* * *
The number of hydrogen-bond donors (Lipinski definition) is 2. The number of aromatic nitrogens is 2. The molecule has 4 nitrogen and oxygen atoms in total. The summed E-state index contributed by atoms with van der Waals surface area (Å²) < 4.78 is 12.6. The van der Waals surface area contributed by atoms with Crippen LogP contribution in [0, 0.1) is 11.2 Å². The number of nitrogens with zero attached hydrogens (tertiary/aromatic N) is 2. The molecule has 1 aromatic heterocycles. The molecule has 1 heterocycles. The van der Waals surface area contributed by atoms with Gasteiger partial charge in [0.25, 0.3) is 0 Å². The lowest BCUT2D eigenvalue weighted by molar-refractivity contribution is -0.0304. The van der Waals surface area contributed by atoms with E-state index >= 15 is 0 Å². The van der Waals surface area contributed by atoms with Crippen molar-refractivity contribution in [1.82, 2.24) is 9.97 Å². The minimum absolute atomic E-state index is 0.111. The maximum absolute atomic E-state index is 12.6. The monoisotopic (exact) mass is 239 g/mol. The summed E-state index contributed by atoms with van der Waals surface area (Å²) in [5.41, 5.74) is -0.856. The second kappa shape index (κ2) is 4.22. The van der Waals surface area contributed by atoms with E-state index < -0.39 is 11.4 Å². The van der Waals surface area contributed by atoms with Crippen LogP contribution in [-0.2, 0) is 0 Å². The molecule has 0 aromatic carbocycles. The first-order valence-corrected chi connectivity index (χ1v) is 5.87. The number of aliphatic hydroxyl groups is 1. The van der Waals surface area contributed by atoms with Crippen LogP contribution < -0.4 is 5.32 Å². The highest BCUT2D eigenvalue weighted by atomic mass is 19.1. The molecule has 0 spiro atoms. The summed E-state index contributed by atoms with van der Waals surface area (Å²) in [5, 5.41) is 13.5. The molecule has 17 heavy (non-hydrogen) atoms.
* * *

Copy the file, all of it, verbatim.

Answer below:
The number of hydrogen-bond donors (Lipinski definition) is 2. The number of aromatic nitrogens is 2. The molecule has 4 nitrogen and oxygen atoms in total. The summed E-state index contributed by atoms with van der Waals surface area (Å²) < 4.78 is 12.6. The van der Waals surface area contributed by atoms with Crippen LogP contribution in [0, 0.1) is 11.2 Å². The number of nitrogens with zero attached hydrogens (tertiary/aromatic N) is 2. The molecule has 1 aromatic heterocycles. The molecule has 1 heterocycles. The van der Waals surface area contributed by atoms with Gasteiger partial charge in [0.25, 0.3) is 0 Å². The lowest BCUT2D eigenvalue weighted by molar-refractivity contribution is -0.0304. The van der Waals surface area contributed by atoms with E-state index >= 15 is 0 Å². The van der Waals surface area contributed by atoms with Crippen molar-refractivity contribution in [1.82, 2.24) is 9.97 Å². The minimum absolute atomic E-state index is 0.111. The maximum absolute atomic E-state index is 12.6. The monoisotopic (exact) mass is 239 g/mol. The summed E-state index contributed by atoms with van der Waals surface area (Å²) in [5.41, 5.74) is -0.856. The second kappa shape index (κ2) is 4.22. The van der Waals surface area contributed by atoms with E-state index < -0.39 is 11.4 Å². The van der Waals surface area contributed by atoms with Crippen LogP contribution in [-0.2, 0) is 0 Å². The molecule has 0 aromatic carbocycles. The first-order valence-corrected chi connectivity index (χ1v) is 5.87. The number of aliphatic hydroxyl groups is 1. The van der Waals surface area contributed by atoms with Crippen LogP contribution < -0.4 is 5.32 Å². The highest BCUT2D eigenvalue weighted by atomic mass is 19.1. The molecule has 0 spiro atoms. The summed E-state index contributed by atoms with van der Waals surface area (Å²) in [5, 5.41) is 13.5. The molecule has 17 heavy (non-hydrogen) atoms.